More Money for CMS Means More Medicare Audits

The CMS budget for fraud, waste and abuse has doubled in size from 2021 to 2022.

Two years ago, the federal government created a plan to audit Medicare Advantage (MA) insurers more aggressively: the MA Risk Adjustment Data Validation (RADV) program. But that plan has been sitting in regulatory limbo for two years – and not just because of COVID. The plan will claw back billions of taxpayer dollars, so there has been dread on the part of providers, and the delay has been welcomed by them. These MA audits may be extrapolated.

The Centers for Medicare & Medicaid Services (CMS) announced that the proposed rule from 2019, which was already delayed twice to give the industry more time to analyze it, “has not yet been finalized.” CMS did not say why action hasn’t been taken yet.

A lobbying group for smaller providers asked CMS to “suspend all RADV audits for the duration of the COVID pandemic.” The agency specifically declined.

About 40 percent of Medicare beneficiaries have a private Medicare Advantage plan. CMS pays these plans a lump-sum per-capita amount each month.

CMS’s budget for fraud, waste, and abuse mitigation has doubled from 2021 to 2022. CMS specifically proposed to “conduct greater levels of medical review in FY 2022” and sought a $50.5 million increase in funding for these activities. Medical review activities include pre- and post-payment audits, and also encompass the Targeted Probe-and-Educate (TPE) process. CMS also requested additional funding for modeling and analytic tools aimed at identifying fraud, waste, and abuse.

The funding increase also allowed CMS to hire more administrative law judges (ALJs) in an attempt to reduce the backlog at the third level of Medicare provider appeals, which currently sits at five years. For example, in September, I have an ALJ hearing for a client from a 2016 audit.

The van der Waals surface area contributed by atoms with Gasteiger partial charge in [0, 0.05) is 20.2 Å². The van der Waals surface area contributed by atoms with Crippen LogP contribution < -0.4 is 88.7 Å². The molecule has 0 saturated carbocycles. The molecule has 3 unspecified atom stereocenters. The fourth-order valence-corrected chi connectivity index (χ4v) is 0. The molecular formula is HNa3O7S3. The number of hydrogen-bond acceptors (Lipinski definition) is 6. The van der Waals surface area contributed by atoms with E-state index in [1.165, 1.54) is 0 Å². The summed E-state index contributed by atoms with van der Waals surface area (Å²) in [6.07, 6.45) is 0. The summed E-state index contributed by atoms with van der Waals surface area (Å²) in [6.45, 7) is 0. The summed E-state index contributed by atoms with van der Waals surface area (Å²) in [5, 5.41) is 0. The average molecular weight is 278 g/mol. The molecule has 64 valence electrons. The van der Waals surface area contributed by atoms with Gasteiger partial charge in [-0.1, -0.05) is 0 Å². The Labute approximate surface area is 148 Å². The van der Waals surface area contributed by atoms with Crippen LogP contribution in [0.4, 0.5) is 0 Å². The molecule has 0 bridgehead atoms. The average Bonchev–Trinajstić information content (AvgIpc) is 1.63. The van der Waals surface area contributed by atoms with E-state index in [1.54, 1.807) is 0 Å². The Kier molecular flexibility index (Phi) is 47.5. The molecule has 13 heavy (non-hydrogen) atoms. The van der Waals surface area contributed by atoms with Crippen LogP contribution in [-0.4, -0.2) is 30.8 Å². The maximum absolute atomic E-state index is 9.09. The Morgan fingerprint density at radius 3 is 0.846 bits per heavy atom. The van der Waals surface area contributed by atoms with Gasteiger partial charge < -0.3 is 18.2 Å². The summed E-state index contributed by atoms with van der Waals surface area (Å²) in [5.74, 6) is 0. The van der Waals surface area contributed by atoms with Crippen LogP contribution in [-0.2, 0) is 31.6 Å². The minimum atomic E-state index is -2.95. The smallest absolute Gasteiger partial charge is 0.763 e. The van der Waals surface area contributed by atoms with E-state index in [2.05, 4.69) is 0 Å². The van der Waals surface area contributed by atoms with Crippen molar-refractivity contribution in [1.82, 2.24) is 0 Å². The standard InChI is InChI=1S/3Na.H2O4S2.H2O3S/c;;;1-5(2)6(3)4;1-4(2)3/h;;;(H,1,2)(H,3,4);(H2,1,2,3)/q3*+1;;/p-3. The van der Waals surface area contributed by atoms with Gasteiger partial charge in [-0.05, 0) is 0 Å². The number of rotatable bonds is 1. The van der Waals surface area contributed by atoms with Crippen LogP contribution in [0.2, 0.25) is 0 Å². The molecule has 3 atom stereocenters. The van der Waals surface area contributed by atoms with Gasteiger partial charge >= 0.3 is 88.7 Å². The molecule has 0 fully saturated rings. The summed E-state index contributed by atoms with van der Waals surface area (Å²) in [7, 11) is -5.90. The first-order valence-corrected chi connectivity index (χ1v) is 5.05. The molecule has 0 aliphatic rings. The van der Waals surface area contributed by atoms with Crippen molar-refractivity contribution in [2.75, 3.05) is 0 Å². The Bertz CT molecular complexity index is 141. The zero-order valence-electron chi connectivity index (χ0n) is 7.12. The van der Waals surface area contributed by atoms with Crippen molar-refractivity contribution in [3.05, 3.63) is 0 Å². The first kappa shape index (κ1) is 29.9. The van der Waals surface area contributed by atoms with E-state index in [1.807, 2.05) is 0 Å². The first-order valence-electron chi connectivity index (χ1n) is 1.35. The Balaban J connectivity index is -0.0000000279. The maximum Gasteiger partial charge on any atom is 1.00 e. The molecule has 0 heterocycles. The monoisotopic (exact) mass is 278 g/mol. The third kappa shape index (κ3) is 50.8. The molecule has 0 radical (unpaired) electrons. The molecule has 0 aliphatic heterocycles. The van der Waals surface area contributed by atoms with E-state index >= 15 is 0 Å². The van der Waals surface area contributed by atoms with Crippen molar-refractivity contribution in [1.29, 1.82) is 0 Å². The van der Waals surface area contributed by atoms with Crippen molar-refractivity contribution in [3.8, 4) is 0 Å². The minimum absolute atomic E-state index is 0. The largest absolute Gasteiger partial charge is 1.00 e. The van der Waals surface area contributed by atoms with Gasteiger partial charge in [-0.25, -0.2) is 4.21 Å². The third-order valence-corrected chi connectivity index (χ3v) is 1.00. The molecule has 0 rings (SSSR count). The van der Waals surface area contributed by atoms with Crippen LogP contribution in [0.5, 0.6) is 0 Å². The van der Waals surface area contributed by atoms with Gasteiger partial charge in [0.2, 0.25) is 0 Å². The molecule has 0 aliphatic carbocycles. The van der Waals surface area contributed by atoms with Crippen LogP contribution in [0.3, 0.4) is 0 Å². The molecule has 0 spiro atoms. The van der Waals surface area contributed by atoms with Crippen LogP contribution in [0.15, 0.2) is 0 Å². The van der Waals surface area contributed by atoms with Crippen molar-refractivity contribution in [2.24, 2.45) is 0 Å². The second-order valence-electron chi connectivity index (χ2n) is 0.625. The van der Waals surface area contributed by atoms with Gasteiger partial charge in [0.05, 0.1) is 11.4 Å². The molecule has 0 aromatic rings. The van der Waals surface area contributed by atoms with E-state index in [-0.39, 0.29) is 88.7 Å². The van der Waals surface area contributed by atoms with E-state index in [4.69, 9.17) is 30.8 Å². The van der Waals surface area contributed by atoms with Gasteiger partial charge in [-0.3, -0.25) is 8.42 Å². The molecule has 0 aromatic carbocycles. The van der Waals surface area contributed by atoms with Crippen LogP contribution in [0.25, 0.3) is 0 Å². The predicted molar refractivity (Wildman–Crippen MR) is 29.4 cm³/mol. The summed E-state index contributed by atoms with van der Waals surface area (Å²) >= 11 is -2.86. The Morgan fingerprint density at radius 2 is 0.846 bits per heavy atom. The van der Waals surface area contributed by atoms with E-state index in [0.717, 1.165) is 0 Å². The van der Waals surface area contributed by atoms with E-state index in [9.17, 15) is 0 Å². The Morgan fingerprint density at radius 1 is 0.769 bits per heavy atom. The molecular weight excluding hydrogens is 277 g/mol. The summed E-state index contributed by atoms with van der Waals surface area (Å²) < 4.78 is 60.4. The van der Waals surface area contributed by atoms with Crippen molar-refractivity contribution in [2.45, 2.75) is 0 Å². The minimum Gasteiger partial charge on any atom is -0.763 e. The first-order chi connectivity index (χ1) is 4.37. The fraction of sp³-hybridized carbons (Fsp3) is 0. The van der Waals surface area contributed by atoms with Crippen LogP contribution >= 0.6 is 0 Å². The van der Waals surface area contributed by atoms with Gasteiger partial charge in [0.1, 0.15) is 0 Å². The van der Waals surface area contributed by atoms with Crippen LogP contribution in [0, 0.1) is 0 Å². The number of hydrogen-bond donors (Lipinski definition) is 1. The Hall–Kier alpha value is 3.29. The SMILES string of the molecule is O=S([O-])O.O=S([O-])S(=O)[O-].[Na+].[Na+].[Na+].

I always tell clients to not expect to win your appeals at the first or second level. It is not until you get to the third level that you have an independent tribunal, and “an impartial decision-maker is an essential element of due process.” Bowens v. N.C. Dept. of Human Res., 710 F.2d 1015, 1018 (4th Cir. 1983).

Inevitably, providers ask why they have to go through the hoops of appealing on the first and second levels, and the answer is that case law mandates an exhaustion of administrative remedies. The doctrine of exhaustion of administrative remedies says that a person challenging an agency decision must first pursue the agency’s available remedies before seeking judicial review. It was created by courts in order to promote an efficient justice system and autonomous administrative state. But does the doctrine create efficiency or burden on providers? I’d suggest the latter.

Although recently, on behalf of an oral and maxillofacial surgeon, at the very first level of appeal the auditor Public Consulting Group (PCG) reversed itself, and reduced its finding of an alleged overpayment from thousands of dollars down to $200.

Based on principle and the fact that the provider never wants to disclose a penalty on a re-credentialing application, we are appealing the $200. Interestingly, the reason that many of the claims were denied due to X-rays not being identified, when there is no rule or regulation mandating such. Sometimes auditors get it wrong, too; normally, however,  they don’t call themselves out.


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